WASHINGTON • President Donald Trump has given the Pentagon new authority to decide the troop levels in Afghanistan, a US official has said. The move could lead to a deployment of thousands more troops as commanders decide the way forward in the now 15-year-old war.
The US official, who spoke on condition of anonymity, on Tuesday said the move is similar to the April decision that gave the Pentagon more authority to set troop levels in Iraq and Syria. The change, the Pentagon said, was so that units could deploy at their proper strength to better maintain unit cohesion.
With the new authority, Secretary of Defence Jim Mattis could authorise deployment of additional troops to Afghanistan.
General John Nicholson, commander of US forces in Afghanistan, and his direct superior, head of US Central Command, General Joseph Votel, have both made cases for sending a "few thousand" more troops. These forces would help the fledgling Afghan military regain parts of the country that have fallen to the Taleban since US forces ended their combat mission there in 2014.
The White House decision came the same day that Mr Mattis told lawmakers on the Senate Armed Services Committee "we are not winning" in Afghanistan. He said the Taleban was surging throughout the country, and he planned to present lawmakers with a strategy for the US' longest running war by mid-July.
An incensed chairman of the committee, Senator John McCain, said: "We can't keep going like this. We know what the strategy was for the last eight years: Don't lose. That hasn't worked."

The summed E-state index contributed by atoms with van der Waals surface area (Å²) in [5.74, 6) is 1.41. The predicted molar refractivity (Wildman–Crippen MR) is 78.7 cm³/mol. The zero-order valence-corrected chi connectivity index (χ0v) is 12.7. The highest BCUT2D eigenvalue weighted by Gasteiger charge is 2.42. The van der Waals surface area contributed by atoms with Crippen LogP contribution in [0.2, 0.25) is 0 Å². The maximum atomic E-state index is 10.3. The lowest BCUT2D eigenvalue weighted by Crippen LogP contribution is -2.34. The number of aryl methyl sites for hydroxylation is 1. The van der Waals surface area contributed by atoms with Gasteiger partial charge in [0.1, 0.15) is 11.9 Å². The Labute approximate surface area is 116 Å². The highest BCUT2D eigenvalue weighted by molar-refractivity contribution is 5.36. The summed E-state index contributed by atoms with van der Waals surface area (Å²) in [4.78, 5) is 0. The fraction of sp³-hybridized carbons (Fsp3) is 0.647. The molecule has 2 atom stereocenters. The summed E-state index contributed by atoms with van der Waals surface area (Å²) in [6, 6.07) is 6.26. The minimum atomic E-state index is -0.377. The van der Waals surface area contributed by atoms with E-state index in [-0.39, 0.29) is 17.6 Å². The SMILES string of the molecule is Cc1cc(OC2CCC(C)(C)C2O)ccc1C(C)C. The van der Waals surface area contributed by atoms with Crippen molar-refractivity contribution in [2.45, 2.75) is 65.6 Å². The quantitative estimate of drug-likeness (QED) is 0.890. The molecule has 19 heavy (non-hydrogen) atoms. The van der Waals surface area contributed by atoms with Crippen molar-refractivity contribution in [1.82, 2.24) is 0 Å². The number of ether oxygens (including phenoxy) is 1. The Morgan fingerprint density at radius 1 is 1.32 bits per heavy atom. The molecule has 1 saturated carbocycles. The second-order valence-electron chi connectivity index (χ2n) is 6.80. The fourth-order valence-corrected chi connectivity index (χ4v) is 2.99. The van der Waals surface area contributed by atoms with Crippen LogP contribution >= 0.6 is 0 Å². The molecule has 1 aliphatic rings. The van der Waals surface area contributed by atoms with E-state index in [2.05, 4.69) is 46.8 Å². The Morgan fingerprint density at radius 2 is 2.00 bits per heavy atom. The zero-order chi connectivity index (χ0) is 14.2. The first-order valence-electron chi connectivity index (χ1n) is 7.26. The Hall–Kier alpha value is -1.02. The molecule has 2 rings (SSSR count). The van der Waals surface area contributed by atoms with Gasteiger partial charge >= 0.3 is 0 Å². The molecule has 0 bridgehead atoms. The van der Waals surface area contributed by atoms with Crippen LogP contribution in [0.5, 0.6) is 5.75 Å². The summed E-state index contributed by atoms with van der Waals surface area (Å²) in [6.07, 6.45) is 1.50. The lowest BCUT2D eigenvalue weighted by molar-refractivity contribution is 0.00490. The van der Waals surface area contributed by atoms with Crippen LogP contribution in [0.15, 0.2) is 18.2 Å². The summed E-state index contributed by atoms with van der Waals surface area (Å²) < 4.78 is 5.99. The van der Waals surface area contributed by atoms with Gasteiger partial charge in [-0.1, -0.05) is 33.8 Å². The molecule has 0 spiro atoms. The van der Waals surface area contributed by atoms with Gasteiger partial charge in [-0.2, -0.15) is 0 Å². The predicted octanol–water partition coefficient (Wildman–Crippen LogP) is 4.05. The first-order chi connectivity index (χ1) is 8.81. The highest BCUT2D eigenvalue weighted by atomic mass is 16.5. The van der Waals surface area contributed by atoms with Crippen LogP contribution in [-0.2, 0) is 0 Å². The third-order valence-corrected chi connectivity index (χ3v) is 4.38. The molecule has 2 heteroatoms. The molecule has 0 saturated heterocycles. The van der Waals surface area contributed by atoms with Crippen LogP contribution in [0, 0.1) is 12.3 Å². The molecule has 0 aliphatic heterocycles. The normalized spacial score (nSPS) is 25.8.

When asked what "winning looks like", Mr Mattis replied that it would mean a long-term US presence and Afghan security forces that were capable enough to control violence at local levels.
"It's going to be an era of frequent skirmishing and it's going to require a change in our approach from the last several years if we're to get it to that position," Mr Mattis said.
In the short term, Mr Mattis and the chairman of the Joint Chiefs of Staff, General Joseph Dunford, said extra US troops sent to the country would provide more fire and air support to the Afghans. Airstrike and artillery, they reasoned, would give the Afghan forces breathing room to build a more effective force.
In the first eight months of 2016, Afghan forces suffered 15,000 casualties including more than 5,000 killed. Recruiting efforts have been barely able to keep the Afghan security forces from maintaining their current ranks, let alone growing to a size large and capable enough to project security in the country.
There are around 8,400 US troops in Afghanistan and roughly 5,000 more Nato forces. More than 2,000 US troops have died there since 2001.